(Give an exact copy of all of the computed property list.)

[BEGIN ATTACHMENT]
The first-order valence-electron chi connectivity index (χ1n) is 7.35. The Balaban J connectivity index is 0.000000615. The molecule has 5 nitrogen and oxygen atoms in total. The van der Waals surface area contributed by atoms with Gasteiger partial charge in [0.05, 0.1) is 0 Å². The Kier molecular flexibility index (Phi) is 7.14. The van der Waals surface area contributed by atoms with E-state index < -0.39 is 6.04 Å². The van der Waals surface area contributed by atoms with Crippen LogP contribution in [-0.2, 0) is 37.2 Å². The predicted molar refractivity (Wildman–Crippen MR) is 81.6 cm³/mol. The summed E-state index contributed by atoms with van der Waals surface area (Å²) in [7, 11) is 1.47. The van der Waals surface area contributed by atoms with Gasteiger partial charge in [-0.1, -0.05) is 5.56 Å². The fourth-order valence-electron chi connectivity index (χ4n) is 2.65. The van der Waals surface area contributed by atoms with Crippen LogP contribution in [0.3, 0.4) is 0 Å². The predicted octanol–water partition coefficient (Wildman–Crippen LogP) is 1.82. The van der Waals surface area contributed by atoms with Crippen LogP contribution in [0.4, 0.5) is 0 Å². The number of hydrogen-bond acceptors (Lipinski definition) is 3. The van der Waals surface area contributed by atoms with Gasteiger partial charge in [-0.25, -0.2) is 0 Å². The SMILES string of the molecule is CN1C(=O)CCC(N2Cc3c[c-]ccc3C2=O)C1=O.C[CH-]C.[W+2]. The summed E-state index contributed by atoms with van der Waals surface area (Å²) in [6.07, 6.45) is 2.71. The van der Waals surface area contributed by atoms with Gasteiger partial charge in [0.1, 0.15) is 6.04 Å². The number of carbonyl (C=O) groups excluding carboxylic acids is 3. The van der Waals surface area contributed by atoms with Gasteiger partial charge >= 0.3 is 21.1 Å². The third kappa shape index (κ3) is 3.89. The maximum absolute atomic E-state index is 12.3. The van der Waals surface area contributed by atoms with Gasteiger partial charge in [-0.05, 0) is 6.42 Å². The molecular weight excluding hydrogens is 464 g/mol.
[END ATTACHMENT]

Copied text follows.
The first-order valence-electron chi connectivity index (χ1n) is 7.35. The Balaban J connectivity index is 0.000000615. The molecule has 5 nitrogen and oxygen atoms in total. The van der Waals surface area contributed by atoms with Gasteiger partial charge in [0.05, 0.1) is 0 Å². The Kier molecular flexibility index (Phi) is 7.14. The van der Waals surface area contributed by atoms with E-state index < -0.39 is 6.04 Å². The van der Waals surface area contributed by atoms with Crippen LogP contribution in [-0.2, 0) is 37.2 Å². The predicted molar refractivity (Wildman–Crippen MR) is 81.6 cm³/mol. The summed E-state index contributed by atoms with van der Waals surface area (Å²) in [7, 11) is 1.47. The van der Waals surface area contributed by atoms with Gasteiger partial charge in [-0.1, -0.05) is 5.56 Å². The fourth-order valence-electron chi connectivity index (χ4n) is 2.65. The van der Waals surface area contributed by atoms with Crippen LogP contribution in [0.3, 0.4) is 0 Å². The predicted octanol–water partition coefficient (Wildman–Crippen LogP) is 1.82. The van der Waals surface area contributed by atoms with Crippen LogP contribution in [0.4, 0.5) is 0 Å². The number of hydrogen-bond acceptors (Lipinski definition) is 3. The van der Waals surface area contributed by atoms with Gasteiger partial charge in [-0.25, -0.2) is 0 Å². The SMILES string of the molecule is CN1C(=O)CCC(N2Cc3c[c-]ccc3C2=O)C1=O.C[CH-]C.[W+2]. The summed E-state index contributed by atoms with van der Waals surface area (Å²) in [6.07, 6.45) is 2.71. The van der Waals surface area contributed by atoms with Gasteiger partial charge in [0.1, 0.15) is 6.04 Å². The number of carbonyl (C=O) groups excluding carboxylic acids is 3. The van der Waals surface area contributed by atoms with Gasteiger partial charge >= 0.3 is 21.1 Å². The third kappa shape index (κ3) is 3.89. The maximum absolute atomic E-state index is 12.3. The van der Waals surface area contributed by atoms with Gasteiger partial charge in [-0.05, 0) is 6.42 Å². The molecular weight excluding hydrogens is 464 g/mol.